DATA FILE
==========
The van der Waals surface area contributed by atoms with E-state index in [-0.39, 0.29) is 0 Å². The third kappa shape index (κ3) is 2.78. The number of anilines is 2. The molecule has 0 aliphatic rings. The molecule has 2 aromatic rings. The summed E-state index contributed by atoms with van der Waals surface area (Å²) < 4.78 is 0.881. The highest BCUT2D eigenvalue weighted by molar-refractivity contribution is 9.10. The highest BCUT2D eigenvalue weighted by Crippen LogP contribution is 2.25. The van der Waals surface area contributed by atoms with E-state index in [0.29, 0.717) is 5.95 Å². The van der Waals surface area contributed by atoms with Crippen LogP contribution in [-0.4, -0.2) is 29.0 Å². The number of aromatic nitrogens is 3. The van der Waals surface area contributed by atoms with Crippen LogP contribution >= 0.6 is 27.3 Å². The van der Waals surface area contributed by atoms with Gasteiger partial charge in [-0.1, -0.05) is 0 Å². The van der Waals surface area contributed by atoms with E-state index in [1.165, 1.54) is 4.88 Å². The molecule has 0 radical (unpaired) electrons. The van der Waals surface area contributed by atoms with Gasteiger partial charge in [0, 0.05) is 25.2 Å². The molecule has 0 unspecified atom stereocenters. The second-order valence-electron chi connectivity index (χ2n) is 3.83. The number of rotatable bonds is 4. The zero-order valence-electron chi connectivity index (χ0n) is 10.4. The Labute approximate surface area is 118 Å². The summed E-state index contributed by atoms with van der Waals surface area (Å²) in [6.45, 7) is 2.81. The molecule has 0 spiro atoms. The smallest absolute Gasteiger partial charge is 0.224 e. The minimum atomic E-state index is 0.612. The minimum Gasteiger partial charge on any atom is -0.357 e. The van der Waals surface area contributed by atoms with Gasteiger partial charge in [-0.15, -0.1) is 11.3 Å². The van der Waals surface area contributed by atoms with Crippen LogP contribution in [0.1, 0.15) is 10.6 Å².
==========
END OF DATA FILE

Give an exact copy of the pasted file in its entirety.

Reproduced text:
The van der Waals surface area contributed by atoms with E-state index in [-0.39, 0.29) is 0 Å². The third kappa shape index (κ3) is 2.78. The number of anilines is 2. The molecule has 0 aliphatic rings. The molecule has 2 aromatic rings. The summed E-state index contributed by atoms with van der Waals surface area (Å²) < 4.78 is 0.881. The highest BCUT2D eigenvalue weighted by molar-refractivity contribution is 9.10. The highest BCUT2D eigenvalue weighted by Crippen LogP contribution is 2.25. The van der Waals surface area contributed by atoms with E-state index in [0.29, 0.717) is 5.95 Å². The van der Waals surface area contributed by atoms with Crippen LogP contribution in [-0.4, -0.2) is 29.0 Å². The number of aromatic nitrogens is 3. The van der Waals surface area contributed by atoms with Crippen LogP contribution >= 0.6 is 27.3 Å². The van der Waals surface area contributed by atoms with Gasteiger partial charge in [-0.1, -0.05) is 0 Å². The van der Waals surface area contributed by atoms with E-state index in [1.165, 1.54) is 4.88 Å². The molecule has 0 radical (unpaired) electrons. The van der Waals surface area contributed by atoms with Gasteiger partial charge in [0, 0.05) is 25.2 Å². The molecule has 0 unspecified atom stereocenters. The second-order valence-electron chi connectivity index (χ2n) is 3.83. The number of rotatable bonds is 4. The zero-order valence-electron chi connectivity index (χ0n) is 10.4. The Labute approximate surface area is 118 Å². The summed E-state index contributed by atoms with van der Waals surface area (Å²) in [6.45, 7) is 2.81. The molecule has 0 spiro atoms. The smallest absolute Gasteiger partial charge is 0.224 e. The minimum atomic E-state index is 0.612. The minimum Gasteiger partial charge on any atom is -0.357 e. The van der Waals surface area contributed by atoms with Gasteiger partial charge in [-0.15, -0.1) is 11.3 Å². The van der Waals surface area contributed by atoms with Crippen LogP contribution in [0.1, 0.15) is 10.6 Å².